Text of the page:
What does breakfast look like at your house? Is it chaos and pandemonium? Children rummaging through the cupboards, standing in the open doorway of the refrigerator while complaining there is nothing to eat? Do you suggest they pick out a cereal from one of the hundreds already open in the cupboard? Or, do you already have their breakfast made, pancakes, orange juice, fruit slices, scrambled eggs, and milk sitting on the table as they drag themselves into the kitchen? I’m in category number 1. I’ve never been a ‘cook a huge breakfast for my family’ kind of girl because, I can hardly get the pot of coffee going without caffeine.
Why do breakfast commercials look like three course meals? Well, today we are going to take a look at breakfast.
The Mayo Clinic has a whole page devoted to breakfast. Please comment below and tell me if you’d like to see a breakfast addition here on this site.
The benefits of a healthy breakfast
Breakfast gives you a chance to start each day with a healthy and nutritious meal. It also lays the foundation for lifelong health benefits.
Benefits for adults
When you eat a healthy breakfast, you’re more likely to:
- Eat more vitamins and minerals
- Eat less fat and cholesterol
- Have better concentration and productivity throughout the morning
- Control your weight
- Have lower cholesterol, which may reduce your risk of heart disease
Benefits for children
Breakfast is especially important for children and adolescents. According to the American Dietetic Association, children who eat a healthy breakfast are more likely to:
- Concentrate better
- Have better problem-solving skills
- Have better hand-eye coordination
- Be more alert
- Be more creative
- Miss fewer days of school
- Be more physically active
The basics of a healthy breakfast
Even though you know a healthy breakfast has many benefits, you may not be sure what exactly counts as a healthy breakfast.
Here’s what forms the core of a healthy breakfast:
- Whole grains. Options include whole-grain rolls, bagels, hot or cold whole-grain cereals, low-fat bran muffins, crackers, or melba toast.
- Low-fat protein. Options include hard-boiled eggs, peanut butter, lean slices of meat and poultry, or fish, such as water-packed tuna or slices of salmon.
- Low-fat dairy. Options include skim milk, low-fat yogurt and low-fat cheeses, such as cottage and natural cheeses.
- Fruits and vegetables. Options include fresh fruits and vegetables or 100 percent juice beverages without added sugar.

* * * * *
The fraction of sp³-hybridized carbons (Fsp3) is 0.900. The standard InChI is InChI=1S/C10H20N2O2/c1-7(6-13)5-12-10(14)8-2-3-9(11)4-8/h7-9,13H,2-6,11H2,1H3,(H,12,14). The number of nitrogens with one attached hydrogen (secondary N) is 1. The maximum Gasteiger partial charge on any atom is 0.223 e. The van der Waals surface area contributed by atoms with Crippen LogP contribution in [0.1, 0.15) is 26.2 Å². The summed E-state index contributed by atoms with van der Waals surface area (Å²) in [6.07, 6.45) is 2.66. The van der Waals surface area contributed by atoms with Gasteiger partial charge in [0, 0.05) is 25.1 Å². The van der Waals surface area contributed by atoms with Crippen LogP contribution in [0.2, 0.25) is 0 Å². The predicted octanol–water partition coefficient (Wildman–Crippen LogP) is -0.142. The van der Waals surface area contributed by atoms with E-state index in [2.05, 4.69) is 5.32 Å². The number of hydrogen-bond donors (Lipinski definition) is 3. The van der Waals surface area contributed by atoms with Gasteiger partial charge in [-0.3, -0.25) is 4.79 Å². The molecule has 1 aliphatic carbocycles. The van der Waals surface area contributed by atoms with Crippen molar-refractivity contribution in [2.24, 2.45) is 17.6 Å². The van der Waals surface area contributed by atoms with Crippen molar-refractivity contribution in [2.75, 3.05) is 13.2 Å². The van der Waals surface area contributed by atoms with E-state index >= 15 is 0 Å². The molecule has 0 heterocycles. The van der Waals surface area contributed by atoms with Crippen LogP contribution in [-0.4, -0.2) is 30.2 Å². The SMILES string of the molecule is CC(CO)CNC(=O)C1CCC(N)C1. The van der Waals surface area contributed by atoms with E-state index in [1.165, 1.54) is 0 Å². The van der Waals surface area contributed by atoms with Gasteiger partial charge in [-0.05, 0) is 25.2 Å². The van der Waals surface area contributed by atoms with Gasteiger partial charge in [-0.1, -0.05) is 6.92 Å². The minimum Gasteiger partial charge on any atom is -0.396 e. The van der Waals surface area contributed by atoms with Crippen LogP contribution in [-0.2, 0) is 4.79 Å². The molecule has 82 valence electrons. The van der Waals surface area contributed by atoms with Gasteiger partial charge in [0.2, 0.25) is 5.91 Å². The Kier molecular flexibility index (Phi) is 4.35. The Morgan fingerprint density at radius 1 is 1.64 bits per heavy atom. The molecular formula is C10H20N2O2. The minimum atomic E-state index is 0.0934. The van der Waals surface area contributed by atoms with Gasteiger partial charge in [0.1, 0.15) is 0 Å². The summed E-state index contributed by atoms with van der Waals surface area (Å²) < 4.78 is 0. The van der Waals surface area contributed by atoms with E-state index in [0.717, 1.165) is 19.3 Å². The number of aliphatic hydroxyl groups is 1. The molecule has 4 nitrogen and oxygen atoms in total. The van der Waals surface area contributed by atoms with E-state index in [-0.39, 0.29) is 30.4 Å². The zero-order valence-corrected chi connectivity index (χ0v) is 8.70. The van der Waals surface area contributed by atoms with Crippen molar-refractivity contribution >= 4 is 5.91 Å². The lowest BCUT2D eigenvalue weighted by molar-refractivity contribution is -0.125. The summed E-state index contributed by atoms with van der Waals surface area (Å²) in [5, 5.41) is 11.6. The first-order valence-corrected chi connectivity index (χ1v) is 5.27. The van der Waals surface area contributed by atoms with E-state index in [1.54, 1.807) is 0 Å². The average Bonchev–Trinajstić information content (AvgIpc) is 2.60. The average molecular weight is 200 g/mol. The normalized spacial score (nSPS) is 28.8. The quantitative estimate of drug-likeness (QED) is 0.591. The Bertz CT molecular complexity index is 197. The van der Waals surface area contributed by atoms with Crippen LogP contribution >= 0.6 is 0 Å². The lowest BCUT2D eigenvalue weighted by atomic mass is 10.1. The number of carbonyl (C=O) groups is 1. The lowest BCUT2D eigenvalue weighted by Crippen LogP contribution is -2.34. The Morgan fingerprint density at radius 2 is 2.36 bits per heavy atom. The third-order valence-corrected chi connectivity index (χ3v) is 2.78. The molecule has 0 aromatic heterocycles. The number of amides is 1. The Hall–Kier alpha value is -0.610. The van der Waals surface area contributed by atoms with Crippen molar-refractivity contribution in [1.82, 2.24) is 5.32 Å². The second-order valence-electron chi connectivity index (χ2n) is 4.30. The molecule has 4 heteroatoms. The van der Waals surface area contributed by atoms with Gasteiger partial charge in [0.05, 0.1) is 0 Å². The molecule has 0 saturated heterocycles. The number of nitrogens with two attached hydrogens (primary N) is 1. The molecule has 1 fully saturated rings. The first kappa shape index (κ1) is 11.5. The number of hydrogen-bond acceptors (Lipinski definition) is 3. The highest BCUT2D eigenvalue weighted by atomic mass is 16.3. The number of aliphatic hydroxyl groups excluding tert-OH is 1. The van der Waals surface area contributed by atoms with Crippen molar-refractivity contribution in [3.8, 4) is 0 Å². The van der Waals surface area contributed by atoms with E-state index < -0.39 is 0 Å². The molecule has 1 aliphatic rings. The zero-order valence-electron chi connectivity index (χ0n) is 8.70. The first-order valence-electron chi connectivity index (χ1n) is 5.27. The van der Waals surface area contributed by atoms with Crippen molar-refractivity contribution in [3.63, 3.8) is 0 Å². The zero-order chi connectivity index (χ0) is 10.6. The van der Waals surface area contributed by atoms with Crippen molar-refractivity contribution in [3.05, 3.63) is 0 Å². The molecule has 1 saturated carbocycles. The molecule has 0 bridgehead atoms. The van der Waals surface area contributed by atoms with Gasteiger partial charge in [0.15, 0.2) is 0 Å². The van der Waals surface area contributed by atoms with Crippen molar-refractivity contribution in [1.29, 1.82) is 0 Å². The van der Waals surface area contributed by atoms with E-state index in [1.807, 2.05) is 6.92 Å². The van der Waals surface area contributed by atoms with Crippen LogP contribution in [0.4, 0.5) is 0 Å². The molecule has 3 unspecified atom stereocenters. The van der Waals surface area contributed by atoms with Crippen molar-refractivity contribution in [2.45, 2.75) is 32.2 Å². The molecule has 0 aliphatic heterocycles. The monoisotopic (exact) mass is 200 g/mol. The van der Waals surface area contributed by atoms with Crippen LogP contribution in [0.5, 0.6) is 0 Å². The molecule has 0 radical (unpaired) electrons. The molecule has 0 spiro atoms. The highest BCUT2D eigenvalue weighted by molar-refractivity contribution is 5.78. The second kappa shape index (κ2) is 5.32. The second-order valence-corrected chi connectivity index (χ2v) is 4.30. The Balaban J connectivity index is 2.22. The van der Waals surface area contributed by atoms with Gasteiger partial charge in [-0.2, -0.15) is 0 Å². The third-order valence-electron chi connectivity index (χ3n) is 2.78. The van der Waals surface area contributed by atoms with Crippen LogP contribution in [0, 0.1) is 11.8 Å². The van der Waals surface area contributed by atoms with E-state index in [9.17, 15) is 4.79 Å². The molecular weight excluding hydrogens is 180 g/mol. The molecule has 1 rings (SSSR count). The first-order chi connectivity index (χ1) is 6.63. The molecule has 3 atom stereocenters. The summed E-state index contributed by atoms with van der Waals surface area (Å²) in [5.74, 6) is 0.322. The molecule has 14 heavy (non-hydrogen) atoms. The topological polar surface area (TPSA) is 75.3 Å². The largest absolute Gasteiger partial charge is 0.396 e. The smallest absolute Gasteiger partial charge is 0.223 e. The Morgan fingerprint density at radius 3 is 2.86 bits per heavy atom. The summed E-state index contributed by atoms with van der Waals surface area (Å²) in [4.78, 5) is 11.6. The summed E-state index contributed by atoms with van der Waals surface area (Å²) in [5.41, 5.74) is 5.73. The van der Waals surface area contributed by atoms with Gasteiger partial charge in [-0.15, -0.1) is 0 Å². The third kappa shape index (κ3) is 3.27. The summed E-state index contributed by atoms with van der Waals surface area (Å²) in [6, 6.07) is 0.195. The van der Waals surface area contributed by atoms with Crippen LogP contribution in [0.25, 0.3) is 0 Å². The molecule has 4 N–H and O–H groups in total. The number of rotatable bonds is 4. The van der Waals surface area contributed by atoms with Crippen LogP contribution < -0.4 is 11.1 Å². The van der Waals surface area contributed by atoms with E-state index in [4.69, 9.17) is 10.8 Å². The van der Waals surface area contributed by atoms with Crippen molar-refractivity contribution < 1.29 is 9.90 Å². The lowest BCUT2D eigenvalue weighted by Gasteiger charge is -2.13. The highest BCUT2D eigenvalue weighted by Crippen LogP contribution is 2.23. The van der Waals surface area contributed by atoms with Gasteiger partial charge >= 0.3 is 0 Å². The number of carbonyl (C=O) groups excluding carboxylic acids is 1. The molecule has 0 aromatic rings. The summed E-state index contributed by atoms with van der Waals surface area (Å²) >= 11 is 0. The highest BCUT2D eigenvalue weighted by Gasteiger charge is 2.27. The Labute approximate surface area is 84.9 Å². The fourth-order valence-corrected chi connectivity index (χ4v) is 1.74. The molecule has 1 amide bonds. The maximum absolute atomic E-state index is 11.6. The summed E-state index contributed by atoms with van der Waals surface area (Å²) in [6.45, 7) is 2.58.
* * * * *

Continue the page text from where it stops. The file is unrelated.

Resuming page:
Together, these core groups provide complex carbohydrates, fiber, protein and a small amount of fat — a combination that packs big health benefits and that also can leave you feeling full for hours.
Try to choose one or two options from each category to round out a healthy breakfast.
So what can that mean for busy mom’s and dad’s?
Healthy breakfast: Quick, flexible options to grab at home
What to look for in dry cereals
Cereal may frequently be your go-to item for breakfast, whether your grab a handful to eat dry while on the run, or you have time for a quick bowl with milk. But not all cereals are created equal. So when choosing a breakfast cereal, try to put a little thought into your decision by reading the nutrition label and ingredient list. Remember that a serving size is typically 3/4 cup to 1 cup. The key items to look for are:
- Fiber. Choose cereals with at least 3 grams (g) of fiber per serving, but if possible, aim for 5 grams per serving or even higher.
- Sugar. Added sugar doesn’t automatically make a cereal unhealthy. But try to choose cereals that have 13 grams or less of sugar per serving.
- Calories. If you’re counting calories, choose cereals lower in calories, ideally less than 120 calories per serving.
|Examples of good options for dry breakfast cereals|
|Cereal, 1-cup serving||Fiber in grams||Sugar in grams||Calories|
|Kellogg’s All-Bran Bran Buds||39||24||225|
|General Mills Fiber One||28||0||120|
|Kellogg’s All-Bran Original||18||10||161|
|Kashi Go Lean||10||6||148|
|Post Raisin Bran||7||16||178|
|Post Spoon-Size Shredded Wheat||6||0||167|
|General Mills Cheerios||3||1||103|
|Quaker Life Cereal, plain||3||8||149|
Sources: USDA National Nutrient Database for Standard Reference, Release 21; USDA What’s in the Foods You Eat, 3.0
Remember to top off your bowl of cereal with some sliced fruit and low-fat or skim milk. Or if you’re on the go, take along a piece of fruit and a carton of milk with your dry cereal.
Cereal bars also may be a good breakfast option. Just be sure to look for those that meet the same guidelines as dry cereal. Also, don’t forget some fruit and low-fat milk or yogurt to round things out. Even fruit or yogurt cereal bars won’t satisfy all your nutrition requirements for breakfast.
Quick and flexible breakfast options
Whether you tend to stick with traditional breakfast options or you prefer the variety offered by nontraditional breakfast fare, you have plenty of ways to get in a healthy breakfast each day.
Here are some specific examples of healthy breakfast options:
- Cooked oatmeal with almonds or dried cranberries
- Cold cereal with a side of fruit
- A whole-wheat pita stuffed with hard-boiled eggs
- Leftover vegetable pizza
- Vegetables, salsa and low-fat shredded cheese wrapped in a tortilla
- A smoothie blended from exotic fruits, some low-fat yogurt and a spoonful of wheat germ
- Whole-wheat crackers with low-fat cheese or peanut butter
- A microwaved potato topped with broccoli and grated Parmesan cheese
- A whole-wheat sandwich with lean meat and low-fat cheese
- Multigrain pancakes with fruit and yogurt
- A whole-grain waffle with peanut butter